FUTURE CARNIVORES are on a tear. Just more than a year ago the seductive rock collective released their debut album, a self-titled affair lifted by tales of love and destruction and an eclectic sound that was impossible to characterize. It seemed like a one-off project, almost more an idea than a band, the latest from vocalist Bo Barringer who had previously crooned for MEandJOANCOLLINS and the Collisions. He teamed up with Reuben Bettsak of Guillermo Sexo, as well as other players from the music scene, members of Cult 45 and Japanese Monster.
Eventually this former bedroom project and jam-session time-occupier crystallized into something with its own identity, one shaped by Britpop (Barringer has a Jarvis-Cocker-quality in his delivery), Kraut-rock, synthpop, glam and loungy, almost folk-ish vibes that provide a consistent sonic structure to the Carnivores’ hypnotic sound.
Now the band is back, damn near immediately, with a new full-length LP, Come Inside, set for release tomorrow night at T.T. The Bear’s Place in Cambridge on an excellent bill with Velah, the Milling Gowns, and Soft Pyramids. To celebrate, Vanyaland if offering standout stack “Twice” for free download.
>> DOWNLOAD: Future Carnivores “Twice” [mp3]
Come Inside sounds like a band confident in its own skin, allowing growth in the Carnivores scope but still retaining a lot of the back-lit charm of the first record. Each song, with their sentence-like titles, feels like its own passage or chapter in Barringer’s narrative. Vanyaland caught up with the front man to discuss the new record, being prolific at a time where short attention spans are juxtaposed against mass internet consumption, and the art of resisting the urge to explode all over the place.
Michael Marotta: Come Inside is your second full-length LP in just more than a year. What gives? Don’t you know we’re living in the Age of the EP?
Bo Barringer: Ah…I’m always so behind the times. I was on cassettes when the world switched to CDs, CDs when everyone went mp3, mp3 when everyone went back to vinyl. For our next release, I think we’ll skip the whole FLAC/lossless/whatever phase and take a bet that everyone is gonna want their music on VHS tape. How much music can you get on a VHS tape?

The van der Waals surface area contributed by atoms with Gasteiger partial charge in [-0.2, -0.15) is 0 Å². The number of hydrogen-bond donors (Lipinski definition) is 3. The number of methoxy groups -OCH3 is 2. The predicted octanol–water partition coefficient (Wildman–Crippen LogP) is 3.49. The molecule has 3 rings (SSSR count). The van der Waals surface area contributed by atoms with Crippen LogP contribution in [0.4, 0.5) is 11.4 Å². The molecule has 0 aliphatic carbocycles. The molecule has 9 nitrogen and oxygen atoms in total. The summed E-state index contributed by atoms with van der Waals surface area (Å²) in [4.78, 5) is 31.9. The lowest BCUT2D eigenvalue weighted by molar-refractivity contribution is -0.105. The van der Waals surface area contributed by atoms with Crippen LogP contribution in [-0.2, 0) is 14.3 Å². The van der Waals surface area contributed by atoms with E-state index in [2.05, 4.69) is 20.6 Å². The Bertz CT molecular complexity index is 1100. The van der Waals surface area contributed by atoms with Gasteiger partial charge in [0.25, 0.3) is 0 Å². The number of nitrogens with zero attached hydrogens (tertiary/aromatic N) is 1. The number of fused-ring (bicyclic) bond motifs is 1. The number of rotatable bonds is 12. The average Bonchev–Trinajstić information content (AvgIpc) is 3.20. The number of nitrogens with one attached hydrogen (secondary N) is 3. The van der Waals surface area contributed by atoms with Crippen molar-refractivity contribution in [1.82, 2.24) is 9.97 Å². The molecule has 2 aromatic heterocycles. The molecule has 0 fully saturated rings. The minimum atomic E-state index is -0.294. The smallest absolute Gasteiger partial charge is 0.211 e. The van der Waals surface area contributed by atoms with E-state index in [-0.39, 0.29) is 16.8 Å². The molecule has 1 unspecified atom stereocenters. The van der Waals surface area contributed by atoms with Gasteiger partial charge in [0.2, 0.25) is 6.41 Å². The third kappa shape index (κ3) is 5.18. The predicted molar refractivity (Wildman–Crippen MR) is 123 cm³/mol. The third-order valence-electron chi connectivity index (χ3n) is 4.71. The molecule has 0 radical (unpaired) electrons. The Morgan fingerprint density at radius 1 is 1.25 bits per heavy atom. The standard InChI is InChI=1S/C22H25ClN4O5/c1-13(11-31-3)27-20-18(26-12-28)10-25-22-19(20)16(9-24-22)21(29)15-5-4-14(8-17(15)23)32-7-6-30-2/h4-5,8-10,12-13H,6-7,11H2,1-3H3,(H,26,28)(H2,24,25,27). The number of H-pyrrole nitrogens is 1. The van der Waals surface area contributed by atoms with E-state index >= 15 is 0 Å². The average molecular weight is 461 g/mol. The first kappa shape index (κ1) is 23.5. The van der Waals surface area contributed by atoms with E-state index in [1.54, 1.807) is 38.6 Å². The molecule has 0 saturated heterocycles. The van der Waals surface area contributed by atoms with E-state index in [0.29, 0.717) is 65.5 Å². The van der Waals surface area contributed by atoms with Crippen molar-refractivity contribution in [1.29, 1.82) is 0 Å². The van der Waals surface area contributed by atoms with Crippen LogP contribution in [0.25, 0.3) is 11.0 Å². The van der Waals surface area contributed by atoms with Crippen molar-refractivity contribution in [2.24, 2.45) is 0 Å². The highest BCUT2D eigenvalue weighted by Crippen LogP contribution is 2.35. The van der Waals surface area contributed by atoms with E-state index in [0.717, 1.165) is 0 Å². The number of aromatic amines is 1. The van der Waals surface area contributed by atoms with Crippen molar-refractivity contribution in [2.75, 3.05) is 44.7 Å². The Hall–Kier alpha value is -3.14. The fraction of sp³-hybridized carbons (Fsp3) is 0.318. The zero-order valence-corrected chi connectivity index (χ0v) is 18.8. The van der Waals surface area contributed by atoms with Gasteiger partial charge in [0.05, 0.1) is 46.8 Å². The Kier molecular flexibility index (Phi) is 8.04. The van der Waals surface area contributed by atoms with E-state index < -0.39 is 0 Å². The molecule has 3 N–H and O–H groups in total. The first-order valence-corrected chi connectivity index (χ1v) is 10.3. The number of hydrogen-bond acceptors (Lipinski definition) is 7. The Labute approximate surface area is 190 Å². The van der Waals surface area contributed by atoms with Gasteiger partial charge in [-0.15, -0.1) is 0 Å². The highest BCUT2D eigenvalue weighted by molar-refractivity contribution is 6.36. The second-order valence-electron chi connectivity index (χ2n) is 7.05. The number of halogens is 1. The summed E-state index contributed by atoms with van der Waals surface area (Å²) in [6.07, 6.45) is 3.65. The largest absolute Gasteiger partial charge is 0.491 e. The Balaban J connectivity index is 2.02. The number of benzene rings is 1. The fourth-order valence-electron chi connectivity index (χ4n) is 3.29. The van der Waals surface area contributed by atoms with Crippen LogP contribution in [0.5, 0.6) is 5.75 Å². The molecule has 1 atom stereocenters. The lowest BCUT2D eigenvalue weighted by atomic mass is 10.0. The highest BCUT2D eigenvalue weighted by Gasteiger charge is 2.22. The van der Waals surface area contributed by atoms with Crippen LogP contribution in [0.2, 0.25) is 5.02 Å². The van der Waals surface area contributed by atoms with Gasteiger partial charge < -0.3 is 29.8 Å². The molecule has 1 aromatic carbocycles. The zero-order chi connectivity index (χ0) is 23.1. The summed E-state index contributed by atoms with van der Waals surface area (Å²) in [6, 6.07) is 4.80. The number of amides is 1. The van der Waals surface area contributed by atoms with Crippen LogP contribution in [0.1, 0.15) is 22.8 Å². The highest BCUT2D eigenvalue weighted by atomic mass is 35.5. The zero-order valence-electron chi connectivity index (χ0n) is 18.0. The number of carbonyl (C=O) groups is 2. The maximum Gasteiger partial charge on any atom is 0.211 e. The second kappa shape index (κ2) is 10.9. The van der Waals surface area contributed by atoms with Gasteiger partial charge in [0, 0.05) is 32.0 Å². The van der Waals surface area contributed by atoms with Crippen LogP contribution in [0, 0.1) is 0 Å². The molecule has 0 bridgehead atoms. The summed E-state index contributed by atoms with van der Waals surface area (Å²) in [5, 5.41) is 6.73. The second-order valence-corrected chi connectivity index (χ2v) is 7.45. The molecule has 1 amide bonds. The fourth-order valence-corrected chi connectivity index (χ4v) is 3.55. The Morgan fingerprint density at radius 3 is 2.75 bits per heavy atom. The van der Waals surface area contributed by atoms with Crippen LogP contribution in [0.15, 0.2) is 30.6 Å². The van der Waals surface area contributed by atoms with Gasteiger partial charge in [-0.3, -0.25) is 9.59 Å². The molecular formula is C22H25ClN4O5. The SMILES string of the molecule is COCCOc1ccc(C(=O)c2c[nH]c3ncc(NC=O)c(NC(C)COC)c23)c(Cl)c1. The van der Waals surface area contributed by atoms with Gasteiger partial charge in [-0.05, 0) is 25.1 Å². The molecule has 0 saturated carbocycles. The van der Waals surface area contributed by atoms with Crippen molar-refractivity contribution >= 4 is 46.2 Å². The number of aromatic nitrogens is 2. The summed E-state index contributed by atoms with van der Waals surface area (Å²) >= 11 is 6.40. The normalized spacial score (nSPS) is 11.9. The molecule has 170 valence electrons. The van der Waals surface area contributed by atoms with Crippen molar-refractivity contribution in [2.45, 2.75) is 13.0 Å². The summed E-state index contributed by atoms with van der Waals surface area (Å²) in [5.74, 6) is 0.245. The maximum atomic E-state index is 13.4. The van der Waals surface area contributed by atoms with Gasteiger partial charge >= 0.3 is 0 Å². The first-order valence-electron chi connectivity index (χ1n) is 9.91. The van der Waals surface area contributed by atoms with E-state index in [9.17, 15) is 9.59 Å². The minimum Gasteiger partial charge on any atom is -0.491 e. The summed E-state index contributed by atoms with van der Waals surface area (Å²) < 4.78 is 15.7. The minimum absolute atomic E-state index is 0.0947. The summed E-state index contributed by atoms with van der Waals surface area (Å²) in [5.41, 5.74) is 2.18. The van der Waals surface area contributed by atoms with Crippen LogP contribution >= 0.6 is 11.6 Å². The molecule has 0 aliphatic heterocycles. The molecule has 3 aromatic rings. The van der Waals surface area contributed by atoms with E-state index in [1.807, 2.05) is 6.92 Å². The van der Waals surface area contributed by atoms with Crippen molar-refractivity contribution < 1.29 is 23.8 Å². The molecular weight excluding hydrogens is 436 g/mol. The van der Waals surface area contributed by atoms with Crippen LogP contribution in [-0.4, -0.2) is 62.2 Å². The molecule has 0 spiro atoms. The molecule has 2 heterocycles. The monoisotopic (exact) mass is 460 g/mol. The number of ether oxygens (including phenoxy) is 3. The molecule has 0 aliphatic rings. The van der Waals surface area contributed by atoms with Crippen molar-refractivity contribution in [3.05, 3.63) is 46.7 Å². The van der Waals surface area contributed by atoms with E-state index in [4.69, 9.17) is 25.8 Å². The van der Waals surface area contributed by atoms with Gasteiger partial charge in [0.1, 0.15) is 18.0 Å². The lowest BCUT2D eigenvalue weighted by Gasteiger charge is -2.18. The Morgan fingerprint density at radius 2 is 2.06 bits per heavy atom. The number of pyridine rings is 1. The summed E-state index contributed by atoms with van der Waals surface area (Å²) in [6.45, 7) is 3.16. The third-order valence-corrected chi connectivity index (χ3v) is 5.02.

MM: Was there any specific approach to writing this record so soon after the last? Was it a matter of having a batch of songs already written and re-approaching those, or all these new compositions created since the release of the self-titled?
BB: Well, actually a good half of these songs have been kicking around since before the put out the first album. They just weren’t ready yet. A few of them (“Drugs,” “She Goes Out Dancing,” “Could Be The Start”) I wrote and recorded for a friend’s fashion show a couple years ago.
We saw a lot of potential in them for Future Carnivores and recorded real drums on top of the drum machines and revised/re-sung/remixed them 100 times since then. Around the same time, Swade, our bassist, challenged me to write and record and album’s worth of material in the month of February. It was perfect because it was a brutal winter and I’d just been dumped and so I had the perfect excuse to never leave the house, haha. “Twice” and “Catch” came from that.
But the album really started to take shape when I brought Reuben over to come up with guitar parts. Regardless of our starting point I can always get him to add something that takes it to a whole other level. Ditto for when we brought the tracks for our drummer, Pepe, to lay live drums. And of course, Noell’s vocals are icing on the cake.
But Reuben and I have been writing and recording at a pretty steady pace for two or three years now and there are some newer ones that have been written since the first album came out (“Blame Time,” “Grey House”).
We’ve got a good start on another album and a half, or, have it your way, Micheal, 3 EPs worth of music, haha! I’ve always had a backlog of material that I can never stay ahead of in terms of performing or recording.
MM: Well, Future Carnivores have been quite prolific.
After MEandJOANCOLLINS (and the Collisions before that) I pretty much made a promise to myself that I wouldn’t let the pace of the current band/project/vehicle slow down my output. No more three-year gaps between albums. I’m getting too old for that. Sometimes it takes so long to get a whole band up to speed and ready for the studio. Then you spend time recording/overdubbing, then you mix, and remix, and remix, then you almost send it to mastering and someone quits the band and takes their songs with them — haha!